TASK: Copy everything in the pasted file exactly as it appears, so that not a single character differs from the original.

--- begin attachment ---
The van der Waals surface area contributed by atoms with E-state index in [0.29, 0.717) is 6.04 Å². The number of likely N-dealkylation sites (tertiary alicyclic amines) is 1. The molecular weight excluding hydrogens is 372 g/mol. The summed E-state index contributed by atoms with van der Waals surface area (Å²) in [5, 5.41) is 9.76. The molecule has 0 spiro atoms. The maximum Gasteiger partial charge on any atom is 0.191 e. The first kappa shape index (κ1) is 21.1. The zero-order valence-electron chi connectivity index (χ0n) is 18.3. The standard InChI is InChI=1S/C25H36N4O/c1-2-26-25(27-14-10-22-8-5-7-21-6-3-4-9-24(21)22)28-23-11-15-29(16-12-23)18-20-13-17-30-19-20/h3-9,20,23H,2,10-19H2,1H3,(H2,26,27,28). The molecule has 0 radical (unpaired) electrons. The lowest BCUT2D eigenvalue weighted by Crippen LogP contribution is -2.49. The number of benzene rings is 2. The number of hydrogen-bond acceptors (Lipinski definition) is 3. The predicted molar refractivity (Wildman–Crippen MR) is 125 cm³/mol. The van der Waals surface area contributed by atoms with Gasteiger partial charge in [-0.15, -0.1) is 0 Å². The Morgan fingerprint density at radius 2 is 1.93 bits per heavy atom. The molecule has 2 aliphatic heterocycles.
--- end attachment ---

The van der Waals surface area contributed by atoms with E-state index in [0.29, 0.717) is 6.04 Å². The number of likely N-dealkylation sites (tertiary alicyclic amines) is 1. The molecular weight excluding hydrogens is 372 g/mol. The summed E-state index contributed by atoms with van der Waals surface area (Å²) in [5, 5.41) is 9.76. The molecule has 0 spiro atoms. The maximum Gasteiger partial charge on any atom is 0.191 e. The first kappa shape index (κ1) is 21.1. The zero-order valence-electron chi connectivity index (χ0n) is 18.3. The standard InChI is InChI=1S/C25H36N4O/c1-2-26-25(27-14-10-22-8-5-7-21-6-3-4-9-24(21)22)28-23-11-15-29(16-12-23)18-20-13-17-30-19-20/h3-9,20,23H,2,10-19H2,1H3,(H2,26,27,28). The molecule has 0 radical (unpaired) electrons. The lowest BCUT2D eigenvalue weighted by Crippen LogP contribution is -2.49. The number of benzene rings is 2. The number of hydrogen-bond acceptors (Lipinski definition) is 3. The predicted molar refractivity (Wildman–Crippen MR) is 125 cm³/mol. The van der Waals surface area contributed by atoms with Gasteiger partial charge in [-0.15, -0.1) is 0 Å². The Morgan fingerprint density at radius 2 is 1.93 bits per heavy atom. The molecule has 2 aliphatic heterocycles.